The White House is spending a lot of money to tear children from their families.
Ripping families apart — which is highly unpopular with the American people and human rights advocates worldwide — could cost U.S. taxpayers tens, if not hundreds, of millions of dollars in the coming months.
In fact, Trump is spending nearly three times as much money separating young children from their parents as the government would by keeping families together when they cross the border into the U.S.
The exorbitant cost of the abusive practice has come to light without the government stepping forward with any organized plan to reunite these children with their families.
Trump's inhumane "zero tolerance" edict means so many kids are being snatched by the government — nearly 3,000 to date — that temporary 'ten cities' have to be constructed.
The emergency "tent cities" are also far more expensive than holding children together with their families at permanent Health and Human Services (HHS) facilities, like the Casa Padre in Brownsville, Texas.
Currently, Trump's team is spending $757 per child per night to keep children separate from their families, according to an NBC report.
But, according to NBC, "Keeping children with their parents in detention centers like the one run by U.S. Customs and Immigration Enforcement in Dilley, Texas cost $298 per resident per night, according to an agency estimate when it awarded the contract for the facility in 2014," according to NBC. "The additional cost to operate a 400-bed temporary structure for one month at capacity would be more than $5 million."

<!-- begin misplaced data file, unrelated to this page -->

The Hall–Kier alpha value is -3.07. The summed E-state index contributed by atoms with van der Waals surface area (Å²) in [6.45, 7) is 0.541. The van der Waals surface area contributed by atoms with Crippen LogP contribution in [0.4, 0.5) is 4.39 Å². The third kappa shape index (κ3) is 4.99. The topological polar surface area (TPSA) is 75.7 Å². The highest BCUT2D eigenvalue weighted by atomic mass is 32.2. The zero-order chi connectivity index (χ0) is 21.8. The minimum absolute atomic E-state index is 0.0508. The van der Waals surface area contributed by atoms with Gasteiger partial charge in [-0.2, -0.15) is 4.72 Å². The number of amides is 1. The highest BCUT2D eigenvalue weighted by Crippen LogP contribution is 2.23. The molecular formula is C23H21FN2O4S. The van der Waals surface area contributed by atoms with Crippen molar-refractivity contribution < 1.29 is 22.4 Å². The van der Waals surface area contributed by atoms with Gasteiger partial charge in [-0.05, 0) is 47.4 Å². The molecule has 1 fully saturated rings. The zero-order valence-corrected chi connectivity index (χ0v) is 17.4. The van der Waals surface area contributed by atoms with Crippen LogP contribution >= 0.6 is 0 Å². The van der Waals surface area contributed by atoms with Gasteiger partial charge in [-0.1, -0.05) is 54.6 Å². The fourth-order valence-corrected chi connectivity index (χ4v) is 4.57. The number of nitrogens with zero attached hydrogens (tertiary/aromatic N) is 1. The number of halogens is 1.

The reason the "tent cities" cost so much is because Trump and Attorney General Jeff Session this year almost arbitrarily demanded that children immediately be ripped from families. That meant the sudden urgency to bring in security, air conditioning, medical workers and other government contractors drove up costs way up.
None of this had been planned out in any kind of thoughtful way.
With Trump sweeping up more children, more 'tent cities' will have to be built. HHS says it's currently looking to build facilities at an Air Force Base in Little Rock, Arkansas and land formerly run by the USDA in Arizona.
As for the children's future, it appears many of them will never see their families again, if Trump has his way. Instead, they'll be put into the U.S. foster care system.
"The agency says the children stay in HHS facilities for 57 days on average before they are sent to live with a relative or placed in foster care," NBC reports.
In Michigan, the head of the state's Civil Rights Commission confirms that they are being sent children ripped from their families at the border, and that for now they are heading to foster care.
It's no wonder that Pope Francis and British Prime Minster Theresa May became the latest to condemn the Trump-sponsored abuse unfolding at the border, with America's oldest and closest ally, the United Kingdom, calling the humanitarian crisis "deeply disturbing" and "wrong."